I’ve grown up reading Tom Clancy and probably most of you have at least seen Red October, so this book caught my eye when browsing used books for a recent trip. It’s a fairly human look at what’s involved in sailing on a Trident missile submarine…
Looking at the official Microsoft resource System variables supported by Azure Data Factory you’re given with a modest selection of system variables that you can analyze and use both on a pipeline and pipeline trigger level. Currently, you have three ways to monitor Azure Data Factory: visually, with the help of Azure Monitor or using a code to retrieve those metrics.
But here is a case of how I want to monitor a control flow of my pipeline in Azure Data Factory:
This the same data ingestion pipeline from my previous blog post – Story of combining things together that builds a list of files from a Blob storage and then data from those files are copied to a SQL database in Azure. My intention is to collect and store event information of all the completed tasks, such as Get Metadata and Copy Data.
Here is a current list of pipeline system variable in my disposal:
@pipeline().DataFactory – Name of the data factory the pipeline run is running within
@pipeline().Pipeline – Name of the pipeline
@pipeline().RunId – ID of the specific pipeline run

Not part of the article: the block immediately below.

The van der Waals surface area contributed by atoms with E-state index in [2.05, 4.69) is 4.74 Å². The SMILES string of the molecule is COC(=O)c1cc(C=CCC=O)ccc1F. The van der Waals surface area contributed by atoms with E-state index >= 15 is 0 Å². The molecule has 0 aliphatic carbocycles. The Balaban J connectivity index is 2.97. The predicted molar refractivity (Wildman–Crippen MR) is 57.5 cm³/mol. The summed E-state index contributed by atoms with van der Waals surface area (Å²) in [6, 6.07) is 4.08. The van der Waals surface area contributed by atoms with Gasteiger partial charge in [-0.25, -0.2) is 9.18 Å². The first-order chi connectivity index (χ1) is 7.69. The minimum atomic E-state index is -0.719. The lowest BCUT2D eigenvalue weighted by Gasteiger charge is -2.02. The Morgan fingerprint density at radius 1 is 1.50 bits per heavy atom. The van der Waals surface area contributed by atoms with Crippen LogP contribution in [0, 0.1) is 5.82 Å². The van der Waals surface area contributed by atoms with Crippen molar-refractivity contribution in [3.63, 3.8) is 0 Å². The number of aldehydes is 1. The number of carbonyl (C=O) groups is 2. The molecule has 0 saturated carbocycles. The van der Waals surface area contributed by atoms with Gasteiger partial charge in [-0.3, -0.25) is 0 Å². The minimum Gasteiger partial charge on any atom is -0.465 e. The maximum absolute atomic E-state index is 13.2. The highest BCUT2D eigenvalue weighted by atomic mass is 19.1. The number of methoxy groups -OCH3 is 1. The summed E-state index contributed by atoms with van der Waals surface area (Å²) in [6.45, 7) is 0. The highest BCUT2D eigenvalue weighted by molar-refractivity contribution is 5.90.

@pipeline().TriggerType – Type of the trigger that invoked the pipeline (Manual, Scheduler)
@pipeline().TriggerId – ID of the trigger that invokes the pipeline
@pipeline().TriggerName – Name of the trigger that invokes the pipeline
@pipeline().TriggerTime – Time when the trigger that invoked the pipeline. The trigger time is the actual fired time, not the scheduled time.
And after digging a bit more and testing pipeline activity, I’ve discovered additional metrics that I can retrieve on the level of each individual task:
Here is my final pipeline in ADF that can populate all these metrics into my custom logging database table:
And this is how I made it work:
1) First I created dbo.adf_pipeline_log table in my SQL database in Azure:
2) Then I used [Append Variable] Activity task as “On Completion” outcome from the “Get Metadata” activity with the following expression to populate a new array type var_logging variable:
where each of the system variables is concatenated and separated with pipe character “|“.
I did a similar thing to populate the very same var_logging variable in the ForEach container where actual data copy operation occurs:
3) And then I used this final tasks to populate my dbo.adf_pipeline_log table using data from the var_logging variable by calling a stored procedure:
Where the whole trick is to split each of the text lines of the var_logging variable into another array of values split by “|” characters. Then by knowing the position of each individual system variables values, I can set them to their appropriate stored procedure parameters / columns in my logging table (e.g. @split(item(),’|’) for the ActivityTask).
This provided me a flexibility to see both Completed and Failed activity runs (to test a failed activity I had to temporarily rename the target table of my Copy Data task). I can now read this data and get more additional insights from the SQL Server table.
Let me know what you think about this, and have a happy data adventure!